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CQ July 2014
* 2014 WPX RTTY Contest Scores now online only. Click here for complete scores.
* New Goodies at Dayton! - Click here for a rundown of new products introduced at this year's "big show" in Ohio.
Ham radio's version of the Olympic Games - the World Radiosport Team Championship, or WRTC - will be held on July 12-13 and it's the focus of this month's issue of CQ magazine, starting with the front cover, which shows a typical WRTC2014 station -- outdoors, in a tent, with a single Yagi on a temporary tower. The goal of WRTC is to bring together the world's top contesters every four years in one location - this year, it's New England - remove any advantages of geography or "superstation" equipment and antennas - and pit them against each other in a test of operating skills. Fifty-nine two-person teams from 38 countries will compete this year, and your participation is the key to their success (after all, they need people to contact!). You can find out more in our lead feature, "Those Flying Finns Gearing Up for WRTC 2014," by Martti Laine, OH2BH; in N2GA's Contesting column, in our "On the Cover" writeup and in a news item on WRTC awards for "the rest of us," those hams who contact the 118 competitors.
Another major focus of July's CQ is the question of what to call the communications that we provide for our communities. The ARRL says we should be calling it "public service communications" instead of "emergency communications." We believe that's dangerous for ham radio's future, and explain our reasons in Editor W2VU's "Zero Bias" editorial and KI6SN's newly-re-titled "Emergency Communications" column, in which he writes this month that "It's All Emergency Communications When You Think About It." In addition, "Learning Curve" editor Ron Ochu, KO0Z, stays on the topic with "I am Skywarn."
We've also got the conclusion of W4YO's research into the background and current status of "America's Off-Limits Islands," a half dozen remote islands in the Pacific (and one in the Caribbean) that are technically part of the United States but to which access by U.S. hams (or much of anyone else, for that matter) is extremely limited. In Part II, Ed takes us behind the scenes on Johnston and Kure Atolls, and Baker and Howland Islands.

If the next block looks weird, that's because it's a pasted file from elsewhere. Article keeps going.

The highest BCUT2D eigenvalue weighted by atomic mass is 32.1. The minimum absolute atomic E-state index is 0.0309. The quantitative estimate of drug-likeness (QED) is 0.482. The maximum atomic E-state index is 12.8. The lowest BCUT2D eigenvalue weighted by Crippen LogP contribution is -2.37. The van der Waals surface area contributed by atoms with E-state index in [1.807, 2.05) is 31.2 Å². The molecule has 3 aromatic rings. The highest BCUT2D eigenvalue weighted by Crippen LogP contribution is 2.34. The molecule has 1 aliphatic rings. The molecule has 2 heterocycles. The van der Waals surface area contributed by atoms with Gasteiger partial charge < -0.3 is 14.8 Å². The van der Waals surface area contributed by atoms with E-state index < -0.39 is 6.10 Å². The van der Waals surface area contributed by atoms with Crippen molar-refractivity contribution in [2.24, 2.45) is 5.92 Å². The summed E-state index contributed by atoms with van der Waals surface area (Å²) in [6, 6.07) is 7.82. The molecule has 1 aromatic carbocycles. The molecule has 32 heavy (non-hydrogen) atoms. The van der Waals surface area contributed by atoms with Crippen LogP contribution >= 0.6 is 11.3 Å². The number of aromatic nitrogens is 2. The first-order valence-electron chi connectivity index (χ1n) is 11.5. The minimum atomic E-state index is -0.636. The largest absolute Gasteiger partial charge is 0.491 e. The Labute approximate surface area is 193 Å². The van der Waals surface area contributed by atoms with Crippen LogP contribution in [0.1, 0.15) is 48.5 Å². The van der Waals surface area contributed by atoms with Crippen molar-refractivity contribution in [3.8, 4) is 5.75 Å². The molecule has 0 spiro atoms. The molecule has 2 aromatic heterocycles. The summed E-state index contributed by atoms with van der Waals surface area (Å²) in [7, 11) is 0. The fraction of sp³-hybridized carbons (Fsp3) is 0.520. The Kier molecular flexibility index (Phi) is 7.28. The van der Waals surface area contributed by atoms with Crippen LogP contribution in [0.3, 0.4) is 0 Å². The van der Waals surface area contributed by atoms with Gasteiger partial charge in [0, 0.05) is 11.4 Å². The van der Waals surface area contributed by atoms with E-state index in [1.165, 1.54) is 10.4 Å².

As we do each July, we introduce the newest members of the various CQ Halls of Fame. We have eight new inductees this year to the CQ Amateur Radio Hall of Fame, and two new members each of the CQ Contest and DX Halls of Fame.
Next, we have the results of the 2014 CQ WPX RTTY Contest, which saw a slight decrease in log submissions this year, after two years of double-digit growth. That didn't stop participants from setting five new world records and 29 new continental records. Once again, the individual station scores are online only, here on our website.
We also have the rules for the 2014 CQ World Wide RTTY DX Contest, coming up this September,as well as a summer cool-down article by Stew Gillmor, W1FK, recounting his trip this past spring to the Swedish arctic and his radio experiences while there.
Tom Hart, AD1B, looks back in time at the history of ham radio in his hometown, with a report on "Radio Amateurs of Dedham, Massachusetts in 1920;" John Thompson, K3MD, takes a new look at an old radio project in " 'An Inexpensive 75-Watt Transmitter' Revisited;" Vernon Harris, W7GGM, takes us to the far end of the antenna-building spectrum with, "If MacGyver Could Do It, You Can Too!" and Horst Ballenberger, DL8NBM, is hoping you have some QSL cards with nautical themes that you could share with him.
In our columns this month - in addition to "Contesting," "Emergency Communications" and "Learning Curve," which we've already covered - "Math's Notes" editor Irwin Math, WA2NDM, looks back at "The Invention of Radio;" "Gordo's Short Circuits" editor Gordon West, WB6NOA, reports on mini-meters and mobile antennas - and provides some warnings about Anderson Power Pole connectors; International Editor Tom Smerk, AA6TS, takes us from Finland to Australia and beyond, and QRP Editor Cam Hartford, N6GA, offers up "Some Post-Field-Day QRP Projects."